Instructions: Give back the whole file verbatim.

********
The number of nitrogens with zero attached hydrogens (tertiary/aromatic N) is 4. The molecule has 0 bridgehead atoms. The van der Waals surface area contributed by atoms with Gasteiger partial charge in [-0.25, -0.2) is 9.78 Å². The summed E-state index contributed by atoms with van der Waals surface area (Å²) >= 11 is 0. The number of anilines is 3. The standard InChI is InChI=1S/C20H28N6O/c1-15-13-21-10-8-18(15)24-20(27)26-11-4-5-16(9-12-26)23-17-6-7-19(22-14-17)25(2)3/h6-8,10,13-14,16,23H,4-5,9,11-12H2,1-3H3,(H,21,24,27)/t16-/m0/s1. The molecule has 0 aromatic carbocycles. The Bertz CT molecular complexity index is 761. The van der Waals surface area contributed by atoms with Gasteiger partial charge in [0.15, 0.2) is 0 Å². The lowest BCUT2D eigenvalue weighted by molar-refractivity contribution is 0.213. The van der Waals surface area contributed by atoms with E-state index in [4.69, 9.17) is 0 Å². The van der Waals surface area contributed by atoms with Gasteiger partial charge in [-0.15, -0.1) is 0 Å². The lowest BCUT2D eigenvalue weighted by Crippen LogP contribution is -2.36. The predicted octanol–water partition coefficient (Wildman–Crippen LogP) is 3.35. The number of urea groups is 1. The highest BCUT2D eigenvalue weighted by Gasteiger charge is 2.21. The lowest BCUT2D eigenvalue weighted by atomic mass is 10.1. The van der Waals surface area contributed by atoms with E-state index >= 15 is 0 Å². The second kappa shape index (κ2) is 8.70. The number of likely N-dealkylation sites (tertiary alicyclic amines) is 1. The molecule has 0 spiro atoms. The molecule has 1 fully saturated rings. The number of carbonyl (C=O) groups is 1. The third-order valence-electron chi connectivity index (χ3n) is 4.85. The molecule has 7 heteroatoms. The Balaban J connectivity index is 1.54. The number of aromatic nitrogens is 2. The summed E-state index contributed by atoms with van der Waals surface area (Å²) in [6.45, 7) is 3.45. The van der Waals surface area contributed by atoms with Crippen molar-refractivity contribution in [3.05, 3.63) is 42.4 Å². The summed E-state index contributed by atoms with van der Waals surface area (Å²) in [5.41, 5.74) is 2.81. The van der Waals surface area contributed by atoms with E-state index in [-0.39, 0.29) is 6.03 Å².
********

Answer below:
The number of nitrogens with zero attached hydrogens (tertiary/aromatic N) is 4. The molecule has 0 bridgehead atoms. The van der Waals surface area contributed by atoms with Gasteiger partial charge in [-0.25, -0.2) is 9.78 Å². The summed E-state index contributed by atoms with van der Waals surface area (Å²) >= 11 is 0. The number of anilines is 3. The standard InChI is InChI=1S/C20H28N6O/c1-15-13-21-10-8-18(15)24-20(27)26-11-4-5-16(9-12-26)23-17-6-7-19(22-14-17)25(2)3/h6-8,10,13-14,16,23H,4-5,9,11-12H2,1-3H3,(H,21,24,27)/t16-/m0/s1. The molecule has 0 aromatic carbocycles. The Bertz CT molecular complexity index is 761. The van der Waals surface area contributed by atoms with Gasteiger partial charge in [0.15, 0.2) is 0 Å². The lowest BCUT2D eigenvalue weighted by molar-refractivity contribution is 0.213. The van der Waals surface area contributed by atoms with E-state index in [4.69, 9.17) is 0 Å². The van der Waals surface area contributed by atoms with Gasteiger partial charge in [-0.15, -0.1) is 0 Å². The lowest BCUT2D eigenvalue weighted by Crippen LogP contribution is -2.36. The predicted octanol–water partition coefficient (Wildman–Crippen LogP) is 3.35. The number of urea groups is 1. The highest BCUT2D eigenvalue weighted by Gasteiger charge is 2.21. The lowest BCUT2D eigenvalue weighted by atomic mass is 10.1. The van der Waals surface area contributed by atoms with E-state index >= 15 is 0 Å². The second kappa shape index (κ2) is 8.70. The number of likely N-dealkylation sites (tertiary alicyclic amines) is 1. The molecule has 0 spiro atoms. The molecule has 1 fully saturated rings. The number of carbonyl (C=O) groups is 1. The third-order valence-electron chi connectivity index (χ3n) is 4.85. The molecule has 7 heteroatoms. The Balaban J connectivity index is 1.54. The number of aromatic nitrogens is 2. The summed E-state index contributed by atoms with van der Waals surface area (Å²) in [6.45, 7) is 3.45. The van der Waals surface area contributed by atoms with Crippen molar-refractivity contribution in [3.05, 3.63) is 42.4 Å². The summed E-state index contributed by atoms with van der Waals surface area (Å²) in [5.41, 5.74) is 2.81. The van der Waals surface area contributed by atoms with E-state index in [-0.39, 0.29) is 6.03 Å².